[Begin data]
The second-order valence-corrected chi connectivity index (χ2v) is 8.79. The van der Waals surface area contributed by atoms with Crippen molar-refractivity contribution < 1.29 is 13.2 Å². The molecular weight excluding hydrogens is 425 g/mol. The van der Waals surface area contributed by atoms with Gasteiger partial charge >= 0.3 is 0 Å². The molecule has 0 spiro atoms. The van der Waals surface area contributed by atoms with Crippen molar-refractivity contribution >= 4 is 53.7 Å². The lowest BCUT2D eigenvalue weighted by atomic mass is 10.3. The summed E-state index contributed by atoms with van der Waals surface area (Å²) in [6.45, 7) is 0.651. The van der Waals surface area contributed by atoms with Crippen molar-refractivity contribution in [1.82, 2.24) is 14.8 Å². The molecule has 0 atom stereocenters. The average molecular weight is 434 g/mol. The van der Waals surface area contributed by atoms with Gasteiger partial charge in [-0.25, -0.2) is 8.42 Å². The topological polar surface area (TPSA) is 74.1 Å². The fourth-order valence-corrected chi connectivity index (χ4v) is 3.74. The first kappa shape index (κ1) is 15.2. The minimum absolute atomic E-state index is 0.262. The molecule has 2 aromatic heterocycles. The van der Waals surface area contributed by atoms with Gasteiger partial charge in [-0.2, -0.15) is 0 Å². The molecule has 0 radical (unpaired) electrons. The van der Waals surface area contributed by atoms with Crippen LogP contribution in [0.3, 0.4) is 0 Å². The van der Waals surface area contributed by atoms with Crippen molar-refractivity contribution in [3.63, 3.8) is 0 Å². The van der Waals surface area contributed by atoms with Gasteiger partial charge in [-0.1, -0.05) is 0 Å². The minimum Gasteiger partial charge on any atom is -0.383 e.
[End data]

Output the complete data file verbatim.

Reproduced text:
The second-order valence-corrected chi connectivity index (χ2v) is 8.79. The van der Waals surface area contributed by atoms with Crippen molar-refractivity contribution < 1.29 is 13.2 Å². The molecular weight excluding hydrogens is 425 g/mol. The van der Waals surface area contributed by atoms with Gasteiger partial charge >= 0.3 is 0 Å². The molecule has 0 spiro atoms. The van der Waals surface area contributed by atoms with Crippen molar-refractivity contribution >= 4 is 53.7 Å². The lowest BCUT2D eigenvalue weighted by atomic mass is 10.3. The summed E-state index contributed by atoms with van der Waals surface area (Å²) in [6.45, 7) is 0.651. The van der Waals surface area contributed by atoms with Crippen molar-refractivity contribution in [1.82, 2.24) is 14.8 Å². The molecule has 0 atom stereocenters. The average molecular weight is 434 g/mol. The van der Waals surface area contributed by atoms with Gasteiger partial charge in [-0.25, -0.2) is 8.42 Å². The topological polar surface area (TPSA) is 74.1 Å². The fourth-order valence-corrected chi connectivity index (χ4v) is 3.74. The first kappa shape index (κ1) is 15.2. The minimum absolute atomic E-state index is 0.262. The molecule has 2 aromatic heterocycles. The van der Waals surface area contributed by atoms with Gasteiger partial charge in [-0.2, -0.15) is 0 Å². The molecule has 0 radical (unpaired) electrons. The van der Waals surface area contributed by atoms with Crippen LogP contribution in [0.3, 0.4) is 0 Å². The van der Waals surface area contributed by atoms with Crippen molar-refractivity contribution in [3.63, 3.8) is 0 Å². The van der Waals surface area contributed by atoms with Gasteiger partial charge in [-0.1, -0.05) is 0 Å². The minimum Gasteiger partial charge on any atom is -0.383 e.